My friend Phil finished his PhD dissertation and sent it off to his advisor. It came back with red marks for typos and comma errors–but not one word about the content. Was it good? Was it bad? He had no clue. All his advisor noted were these relatively minor errors.
This is exactly what happens in dance. We do a whole dance, but the only comment we get is, your hands are floppy. Someone else says, your shoulders are tight. Some else disses your hair. And so forth. So we end up constantly scanning for these hot button corrections–which makes us feel anxious and hunted.
This affects us when we look at our own dance, too. Do you cringe when watching your own videos? I did. All I saw were my mistakes, and they consumed me with shame. I never even noticed what I did well. What about the dance? The content, the ideas? Use of the stage? Music choice and representation? Why do we so often focus on these red-herring technical corrections instead of substantive elements like structure and content?
The sad truth is, most folks don’t know how to give productive critique. They only tell us what not to do. They notice some annoying technical detail–and that’s all they focus on. Or they have an ulterior motive to be better than us, so they cut us down with mean comments. We feel bad about ourselves and our dance. What good does this do? None. How does it help? It doesn’t.
How can we do better? Ah, now we’re talking.
Productive critique is a collaboration. As respondents, we look at the big picture, understand the artist’s vision, and empower them to find their own way.
Productive critique helps us make better art. All artists need feedback. We don’t have the expertise and perspective to see where we cut a corner, missed a mark, or lost an opportunity. An outside eye can see more clearly than we can. But that outside eye needs to know what to look for. Productive critique empowers us to see our own art–and everyone else’s–with fresh, compassionate eyes.
See the Big Picture.
Higher Order Concerns (HOCs) are the top level of our art. Is the dancer enjoying herself? Does she share her joy with the guests? Is she one with the music? These are the trifecta of mastery in Oriental dance. Focus on these elements first. Everyone loves a relaxed, happy dancer whose joy includes the guests as she embodies the music, right? If these are yes, celebrate! Then you can go deeper. If the answer to any one of these is NO, the critique stops. Everything takes a back seat to this.
Sure, we all have technical issues. Yes, they are important. But these are Lower-Order Concerns (LOCs). That typo is a superficial thing, easily cured by proofreading When people don’t know how to assess structure and content, they become fixated on small tech issues. As a writing teacher, I have learned to look past technical errors to see the big picture–and I have learned to do this in dance as well. So can you. And it’s worth the investment.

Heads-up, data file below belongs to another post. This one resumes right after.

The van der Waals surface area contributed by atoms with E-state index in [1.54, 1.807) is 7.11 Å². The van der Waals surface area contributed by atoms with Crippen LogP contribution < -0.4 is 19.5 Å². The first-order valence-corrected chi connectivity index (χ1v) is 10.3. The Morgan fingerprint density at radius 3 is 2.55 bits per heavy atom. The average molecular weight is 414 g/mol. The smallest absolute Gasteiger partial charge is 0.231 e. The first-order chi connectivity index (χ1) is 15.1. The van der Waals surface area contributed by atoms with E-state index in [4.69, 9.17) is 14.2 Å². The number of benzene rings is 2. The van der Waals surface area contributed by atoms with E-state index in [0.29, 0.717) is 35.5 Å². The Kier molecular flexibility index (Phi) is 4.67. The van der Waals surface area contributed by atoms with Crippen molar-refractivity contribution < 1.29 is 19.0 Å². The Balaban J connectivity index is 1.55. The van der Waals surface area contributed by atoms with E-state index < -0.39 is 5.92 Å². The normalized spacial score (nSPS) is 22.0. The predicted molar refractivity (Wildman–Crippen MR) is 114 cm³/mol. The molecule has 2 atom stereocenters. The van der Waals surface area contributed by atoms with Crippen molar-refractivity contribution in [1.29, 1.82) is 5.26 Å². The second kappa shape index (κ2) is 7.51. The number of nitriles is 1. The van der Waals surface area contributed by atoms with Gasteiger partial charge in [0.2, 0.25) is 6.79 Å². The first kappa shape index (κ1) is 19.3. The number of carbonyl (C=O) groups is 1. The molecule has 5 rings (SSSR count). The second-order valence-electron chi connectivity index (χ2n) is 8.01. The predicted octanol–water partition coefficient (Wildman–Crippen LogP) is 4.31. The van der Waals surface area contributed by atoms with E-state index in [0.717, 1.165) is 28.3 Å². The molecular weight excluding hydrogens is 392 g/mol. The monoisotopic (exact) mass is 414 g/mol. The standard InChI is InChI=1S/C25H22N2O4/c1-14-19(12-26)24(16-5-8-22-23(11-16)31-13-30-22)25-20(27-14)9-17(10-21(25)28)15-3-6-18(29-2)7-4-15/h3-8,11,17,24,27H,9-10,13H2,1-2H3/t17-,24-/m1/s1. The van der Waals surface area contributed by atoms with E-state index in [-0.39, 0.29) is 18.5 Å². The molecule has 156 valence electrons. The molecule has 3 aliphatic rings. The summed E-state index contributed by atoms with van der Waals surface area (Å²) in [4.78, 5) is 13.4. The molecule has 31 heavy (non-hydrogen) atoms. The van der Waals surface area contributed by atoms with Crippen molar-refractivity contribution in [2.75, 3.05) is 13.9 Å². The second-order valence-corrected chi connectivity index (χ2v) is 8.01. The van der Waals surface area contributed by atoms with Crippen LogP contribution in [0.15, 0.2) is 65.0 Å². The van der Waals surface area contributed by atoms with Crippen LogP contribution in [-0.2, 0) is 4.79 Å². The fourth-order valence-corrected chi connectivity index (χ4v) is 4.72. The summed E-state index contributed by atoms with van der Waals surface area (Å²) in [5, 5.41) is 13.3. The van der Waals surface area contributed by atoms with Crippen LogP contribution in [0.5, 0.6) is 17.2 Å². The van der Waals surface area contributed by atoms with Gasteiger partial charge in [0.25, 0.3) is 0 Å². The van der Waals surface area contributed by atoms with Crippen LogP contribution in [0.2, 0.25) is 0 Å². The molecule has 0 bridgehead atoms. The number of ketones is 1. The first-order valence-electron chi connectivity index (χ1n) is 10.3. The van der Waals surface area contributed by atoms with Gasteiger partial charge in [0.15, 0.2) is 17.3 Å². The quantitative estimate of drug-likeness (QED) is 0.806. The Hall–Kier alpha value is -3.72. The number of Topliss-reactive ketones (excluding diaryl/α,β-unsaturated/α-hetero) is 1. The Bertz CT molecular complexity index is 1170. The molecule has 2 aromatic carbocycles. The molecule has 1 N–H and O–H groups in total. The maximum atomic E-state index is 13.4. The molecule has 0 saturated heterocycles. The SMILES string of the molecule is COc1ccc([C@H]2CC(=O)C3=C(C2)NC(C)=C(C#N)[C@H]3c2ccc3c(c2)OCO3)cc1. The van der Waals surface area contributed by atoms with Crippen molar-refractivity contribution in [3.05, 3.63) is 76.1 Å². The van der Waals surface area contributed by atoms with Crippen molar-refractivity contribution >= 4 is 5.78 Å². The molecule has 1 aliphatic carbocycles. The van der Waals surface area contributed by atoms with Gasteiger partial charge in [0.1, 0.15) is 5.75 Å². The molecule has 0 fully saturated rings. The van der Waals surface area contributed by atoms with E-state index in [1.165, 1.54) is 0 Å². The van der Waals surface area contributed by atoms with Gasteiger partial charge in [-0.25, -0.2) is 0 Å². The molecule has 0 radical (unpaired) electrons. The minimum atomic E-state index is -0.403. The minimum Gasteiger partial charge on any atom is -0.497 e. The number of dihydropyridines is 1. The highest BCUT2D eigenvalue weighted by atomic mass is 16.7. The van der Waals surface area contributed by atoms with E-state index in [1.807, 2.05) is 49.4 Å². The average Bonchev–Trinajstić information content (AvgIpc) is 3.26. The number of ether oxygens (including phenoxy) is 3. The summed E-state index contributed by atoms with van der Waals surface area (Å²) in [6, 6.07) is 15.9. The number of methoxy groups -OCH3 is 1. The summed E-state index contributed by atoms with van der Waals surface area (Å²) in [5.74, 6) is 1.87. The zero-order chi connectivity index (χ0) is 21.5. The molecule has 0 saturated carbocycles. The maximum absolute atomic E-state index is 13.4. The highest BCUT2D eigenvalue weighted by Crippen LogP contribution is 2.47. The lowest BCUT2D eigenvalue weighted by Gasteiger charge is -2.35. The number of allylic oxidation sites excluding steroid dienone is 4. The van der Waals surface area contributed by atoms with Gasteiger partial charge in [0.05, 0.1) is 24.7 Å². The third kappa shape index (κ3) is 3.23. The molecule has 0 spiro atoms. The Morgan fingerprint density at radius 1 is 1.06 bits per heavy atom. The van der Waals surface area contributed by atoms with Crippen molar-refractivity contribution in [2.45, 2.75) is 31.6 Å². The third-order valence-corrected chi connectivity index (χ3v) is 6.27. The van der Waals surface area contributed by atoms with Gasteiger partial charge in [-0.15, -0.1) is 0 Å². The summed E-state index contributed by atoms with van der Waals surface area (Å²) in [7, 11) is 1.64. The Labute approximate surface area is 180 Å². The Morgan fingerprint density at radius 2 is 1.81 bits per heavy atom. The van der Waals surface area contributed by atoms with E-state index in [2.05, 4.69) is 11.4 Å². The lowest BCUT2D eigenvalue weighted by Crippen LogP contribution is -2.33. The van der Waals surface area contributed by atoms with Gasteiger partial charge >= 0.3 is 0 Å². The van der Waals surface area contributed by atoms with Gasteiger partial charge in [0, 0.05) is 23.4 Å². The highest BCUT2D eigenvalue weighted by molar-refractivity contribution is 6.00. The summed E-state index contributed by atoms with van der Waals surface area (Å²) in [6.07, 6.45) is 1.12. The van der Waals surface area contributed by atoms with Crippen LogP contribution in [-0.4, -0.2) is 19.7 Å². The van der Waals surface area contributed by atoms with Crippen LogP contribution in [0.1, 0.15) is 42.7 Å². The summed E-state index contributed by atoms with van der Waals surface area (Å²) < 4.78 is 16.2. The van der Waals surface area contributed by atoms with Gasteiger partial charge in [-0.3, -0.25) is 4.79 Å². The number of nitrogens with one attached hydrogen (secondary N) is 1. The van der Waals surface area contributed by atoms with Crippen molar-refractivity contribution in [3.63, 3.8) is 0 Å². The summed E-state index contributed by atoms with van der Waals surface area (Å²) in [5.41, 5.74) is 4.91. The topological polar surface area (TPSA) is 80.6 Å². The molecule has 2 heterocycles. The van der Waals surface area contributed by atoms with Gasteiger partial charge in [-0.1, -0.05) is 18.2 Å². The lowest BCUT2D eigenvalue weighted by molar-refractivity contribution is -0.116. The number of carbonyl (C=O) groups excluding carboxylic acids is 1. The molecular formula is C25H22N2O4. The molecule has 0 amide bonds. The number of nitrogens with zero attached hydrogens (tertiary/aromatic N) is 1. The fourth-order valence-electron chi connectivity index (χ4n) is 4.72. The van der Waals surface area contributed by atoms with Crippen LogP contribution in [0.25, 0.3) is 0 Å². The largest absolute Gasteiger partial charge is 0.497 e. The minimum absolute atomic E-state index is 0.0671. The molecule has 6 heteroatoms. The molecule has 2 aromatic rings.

When we focus on HOCs, many tech glitches disappear–all by themselves. How does this happen? When we feel confident, we dance better. When we have something to say, we want to say it well. We start to notice things all by ourselves and address them. It’s a big win-win.
Understand the artist’s vision.
As artists, we have a specific ideas we want to convey. If a respondent isn’t on the same page, they may steer us in a direction far removed from where we want to go. For this reason, it is more productive to ask questions than to give opinions–especially unsolicited opinions.
Once we know where the artist wants to go, we can help them figure out how to get there. This includes observing and highlighting what they are doing right. People need to now what to do more of. Plenty of people will tell you what you are doing wring (in their opinion). It takes a keen eye to notice what is good and to celebrate that.
PS If the artist doesn’t ask, don’t dump your vision on their head. If you have an observation or opinion about a dancer’s work, ask first if they would care to hear it. And remember, no means no. Artist’s have to find their own way. A lot of “errors” can be chalked up to youthful inexperience. Shaming a dancer for her choices is pointless and destructive.
Empower the artist to find their own way.
Nobody likes to be told what to do. But we do love to discover. When a thoughtful discussion helps us to see where we want to go and understand the various ways to get there, we can make informed choices about how best to proceed. If the obvious trail is rife with bandits and steep cliffs, it’s nice to know that. But it is our choice to proceed.
What about Self-Critique?
Many of us have no tools and no reliable respondents. We can use these same tools to help ourselves move forward. The other most important thing is The first step is separating ourselves from the dancer (and the dance), in the video. She is not us! She is Video Girl. From there, we can assess Video Girl based on HOCs instead of LOCs to see what she is doing right, and where we can help her improve.
If a writer doesn’t know what point they want to make, nothing else is going to work. But if the editor can’t get the point because all they see is a typo, nothing’s going to work either. It’s the same in dance. Find your dance’s point, and point everything in that direction. Relax! Have fun, enjoy the music, and share your joy. Your dance will instantly improve, and so will the rest of your life.
For more on Productive Critique, check out the course
Focus on the Feeling: How to Get and Give Great Critique